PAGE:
Like many seniors and retirees today will attest, you’re never too old to go to college. Lifelong learning has become increasingly popular in recent years as baby boomers have reached the age of retirement. For some, the purpose of going back to school is to finish their studies and accomplish a degree. But for many more, it’s merely for fun and an opportunity to gain knowledge, discover new interests and keep their minds and bodies fit.
With the rising costs of college, you may see it as an unlikely endeavor. Not to mention, if you’re still in the workforce, where would you find time for the commute and classes, let alone time to study? Fortunately, today, there are many ways to overcome these obstacles.
If you’d like to go to college, first, consider your purpose and what you hope to accomplish. Do you want to earn your degree? Are you primarily interested in broadening your knowledge? Are you in search of new interests and socializing opportunities? Your answer might be one or all of these. But knowing your purpose will give you direction.
Once you’ve determined what you hope to achieve, visit nearby colleges or explore the websites of colleges in the city or state where you’d like to settle for retirement, and see what they have to offer.
Non-traditional college credit
If earning your degree is important to you, today, more and more accredited colleges offer a variety of options for earning nontraditional course credit. Look into this first to save time and money.
At some colleges, you can earn Self-Acquired Competency credits, which may have different names at various institutions. Such credits are available for a wide range of skills and life experiences. They require compiling a portfolio for faculty evaluation. In your portfolio, you can include on-the-job training, work and volunteer experience, workshops, seminars, and more. If you served in the military, you might be eligible for Military Service Credit for education you gained through schools, experience, or service.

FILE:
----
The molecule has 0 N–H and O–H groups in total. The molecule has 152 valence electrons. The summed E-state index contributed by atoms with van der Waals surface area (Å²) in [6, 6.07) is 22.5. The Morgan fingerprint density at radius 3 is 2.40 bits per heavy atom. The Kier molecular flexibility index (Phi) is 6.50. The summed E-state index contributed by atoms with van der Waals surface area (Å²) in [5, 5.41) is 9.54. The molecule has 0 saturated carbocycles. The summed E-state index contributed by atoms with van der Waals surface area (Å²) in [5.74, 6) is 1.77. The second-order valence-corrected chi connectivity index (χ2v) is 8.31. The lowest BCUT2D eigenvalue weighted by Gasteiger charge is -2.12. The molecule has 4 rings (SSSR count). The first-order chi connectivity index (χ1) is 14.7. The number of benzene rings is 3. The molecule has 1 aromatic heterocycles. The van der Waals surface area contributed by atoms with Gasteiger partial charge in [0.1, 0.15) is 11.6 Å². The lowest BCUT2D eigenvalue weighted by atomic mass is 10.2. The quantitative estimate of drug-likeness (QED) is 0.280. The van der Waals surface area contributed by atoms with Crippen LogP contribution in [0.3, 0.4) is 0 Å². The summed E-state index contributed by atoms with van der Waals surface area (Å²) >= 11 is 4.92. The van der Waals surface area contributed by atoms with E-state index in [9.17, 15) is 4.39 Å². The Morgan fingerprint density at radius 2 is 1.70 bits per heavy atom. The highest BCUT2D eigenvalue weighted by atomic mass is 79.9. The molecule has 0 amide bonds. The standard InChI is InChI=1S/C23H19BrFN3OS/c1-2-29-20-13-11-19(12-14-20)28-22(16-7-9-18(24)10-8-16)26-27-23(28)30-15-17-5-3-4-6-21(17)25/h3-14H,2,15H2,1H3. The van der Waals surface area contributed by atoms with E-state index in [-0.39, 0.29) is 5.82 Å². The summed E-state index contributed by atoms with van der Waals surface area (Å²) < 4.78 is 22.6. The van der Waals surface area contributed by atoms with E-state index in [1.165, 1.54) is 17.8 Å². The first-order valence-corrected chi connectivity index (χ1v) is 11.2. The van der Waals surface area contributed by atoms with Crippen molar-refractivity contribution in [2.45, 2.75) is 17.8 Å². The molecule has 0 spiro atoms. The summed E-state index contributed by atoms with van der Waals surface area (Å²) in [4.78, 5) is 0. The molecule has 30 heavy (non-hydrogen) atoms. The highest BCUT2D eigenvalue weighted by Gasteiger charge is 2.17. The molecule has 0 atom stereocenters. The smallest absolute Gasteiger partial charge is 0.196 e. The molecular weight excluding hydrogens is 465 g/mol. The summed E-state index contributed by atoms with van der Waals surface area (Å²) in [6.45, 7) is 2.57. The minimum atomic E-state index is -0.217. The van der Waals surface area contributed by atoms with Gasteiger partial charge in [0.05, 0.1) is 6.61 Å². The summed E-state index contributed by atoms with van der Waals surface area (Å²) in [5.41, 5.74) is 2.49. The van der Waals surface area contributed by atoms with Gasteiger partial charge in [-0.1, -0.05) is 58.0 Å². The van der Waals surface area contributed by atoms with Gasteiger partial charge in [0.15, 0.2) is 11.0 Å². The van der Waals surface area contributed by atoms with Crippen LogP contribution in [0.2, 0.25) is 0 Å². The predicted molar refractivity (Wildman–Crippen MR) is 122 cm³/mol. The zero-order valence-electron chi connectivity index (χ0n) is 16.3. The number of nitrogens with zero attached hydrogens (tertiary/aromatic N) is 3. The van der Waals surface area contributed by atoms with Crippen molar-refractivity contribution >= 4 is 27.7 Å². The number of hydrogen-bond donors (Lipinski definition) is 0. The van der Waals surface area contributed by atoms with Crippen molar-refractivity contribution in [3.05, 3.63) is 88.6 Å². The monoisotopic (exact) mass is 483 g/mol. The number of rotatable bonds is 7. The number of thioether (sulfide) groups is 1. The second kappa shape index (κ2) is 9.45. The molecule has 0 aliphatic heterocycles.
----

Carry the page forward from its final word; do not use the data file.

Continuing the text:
You can also earn credits by examination, such as Credits for College-Level Examination Programs or Defense Activity for Non-Traditional Education Support tests.
Credit by examination can also save time and money if you have knowledge in a particular area or if you study and test well. But be sure to check with your institution before enrolling since credit may not be awarded following admission.
Another possibility for credits is if you’ve completed any noncollegiate or in-company sponsored programs or courses. Find out if those programs or courses are any of the thousands reviewed by the American Council on Education. If so, ask your academic institution if they award credits based on ACE recommendations.
Coordinating multiple responsibilities
Like many older Americans, you may still be working. But with a little planning and finesse, you can develop workable solutions that’ll free-up time for your studies.
Start by making a list of all your responsibilities, then cross off anything unnecessary. Where else can you save time? You can do housecleaning every ten to fourteen days rather than weekly. Skip cleaning anything that isn’t in dire need until the next time. Straighten up only the main rooms daily. Others can wait.
Make a pact to limit volunteering your time until you’ve reached your educational goals. If ‘no’ isn’t in your vocabulary, create reminder cards. Then put them by the phone and in your purse, so you’ll be prepared to say ‘no’ at all times.
Discuss the importance of furthering your education with your partner. Ask which responsibilities your partner is willing to take over until you’ve accomplished your goals.
Ask your employer if you can take shorter lunch breaks and leave earlier. Another possibility is for your employer to allow you fewer but longer workdays for an extra day of study each week.
Kimberly Blaker is a freelance writer.
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